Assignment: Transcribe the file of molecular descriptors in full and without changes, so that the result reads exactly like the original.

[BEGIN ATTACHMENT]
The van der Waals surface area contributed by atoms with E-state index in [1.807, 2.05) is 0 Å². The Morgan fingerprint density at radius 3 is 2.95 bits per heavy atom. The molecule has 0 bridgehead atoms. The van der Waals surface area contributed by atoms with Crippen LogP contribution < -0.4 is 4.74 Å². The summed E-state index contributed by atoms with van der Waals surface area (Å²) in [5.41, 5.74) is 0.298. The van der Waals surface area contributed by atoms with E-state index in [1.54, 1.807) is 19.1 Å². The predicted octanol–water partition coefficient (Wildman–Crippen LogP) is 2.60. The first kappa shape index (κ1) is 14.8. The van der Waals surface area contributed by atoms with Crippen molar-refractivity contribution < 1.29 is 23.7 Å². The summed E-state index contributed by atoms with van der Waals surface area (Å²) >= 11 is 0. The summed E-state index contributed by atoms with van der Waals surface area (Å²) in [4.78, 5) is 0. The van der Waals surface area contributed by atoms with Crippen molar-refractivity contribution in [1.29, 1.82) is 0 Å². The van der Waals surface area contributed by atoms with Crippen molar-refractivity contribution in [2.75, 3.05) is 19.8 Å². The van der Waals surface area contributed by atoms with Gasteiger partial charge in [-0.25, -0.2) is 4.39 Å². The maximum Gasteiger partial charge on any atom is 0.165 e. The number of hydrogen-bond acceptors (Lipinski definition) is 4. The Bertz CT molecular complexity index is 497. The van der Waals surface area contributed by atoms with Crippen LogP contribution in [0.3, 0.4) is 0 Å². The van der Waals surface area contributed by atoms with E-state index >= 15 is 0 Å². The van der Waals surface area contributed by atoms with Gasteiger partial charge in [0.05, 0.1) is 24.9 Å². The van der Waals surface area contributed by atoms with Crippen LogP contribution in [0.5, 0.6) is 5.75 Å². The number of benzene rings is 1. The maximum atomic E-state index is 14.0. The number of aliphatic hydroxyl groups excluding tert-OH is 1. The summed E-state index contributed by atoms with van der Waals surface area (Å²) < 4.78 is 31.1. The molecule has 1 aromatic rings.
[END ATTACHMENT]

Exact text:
The van der Waals surface area contributed by atoms with E-state index in [1.807, 2.05) is 0 Å². The Morgan fingerprint density at radius 3 is 2.95 bits per heavy atom. The molecule has 0 bridgehead atoms. The van der Waals surface area contributed by atoms with Crippen LogP contribution < -0.4 is 4.74 Å². The summed E-state index contributed by atoms with van der Waals surface area (Å²) in [5.41, 5.74) is 0.298. The van der Waals surface area contributed by atoms with E-state index in [1.54, 1.807) is 19.1 Å². The predicted octanol–water partition coefficient (Wildman–Crippen LogP) is 2.60. The first kappa shape index (κ1) is 14.8. The van der Waals surface area contributed by atoms with Crippen molar-refractivity contribution < 1.29 is 23.7 Å². The summed E-state index contributed by atoms with van der Waals surface area (Å²) >= 11 is 0. The summed E-state index contributed by atoms with van der Waals surface area (Å²) in [4.78, 5) is 0. The van der Waals surface area contributed by atoms with Crippen molar-refractivity contribution in [1.29, 1.82) is 0 Å². The van der Waals surface area contributed by atoms with Crippen molar-refractivity contribution in [2.75, 3.05) is 19.8 Å². The van der Waals surface area contributed by atoms with Gasteiger partial charge in [-0.25, -0.2) is 4.39 Å². The maximum Gasteiger partial charge on any atom is 0.165 e. The number of hydrogen-bond acceptors (Lipinski definition) is 4. The Bertz CT molecular complexity index is 497. The van der Waals surface area contributed by atoms with Crippen LogP contribution in [0.3, 0.4) is 0 Å². The van der Waals surface area contributed by atoms with E-state index >= 15 is 0 Å². The van der Waals surface area contributed by atoms with Gasteiger partial charge in [0.05, 0.1) is 24.9 Å². The van der Waals surface area contributed by atoms with Crippen LogP contribution in [0.5, 0.6) is 5.75 Å². The number of benzene rings is 1. The maximum atomic E-state index is 14.0. The number of aliphatic hydroxyl groups excluding tert-OH is 1. The summed E-state index contributed by atoms with van der Waals surface area (Å²) < 4.78 is 31.1. The molecule has 1 aromatic rings.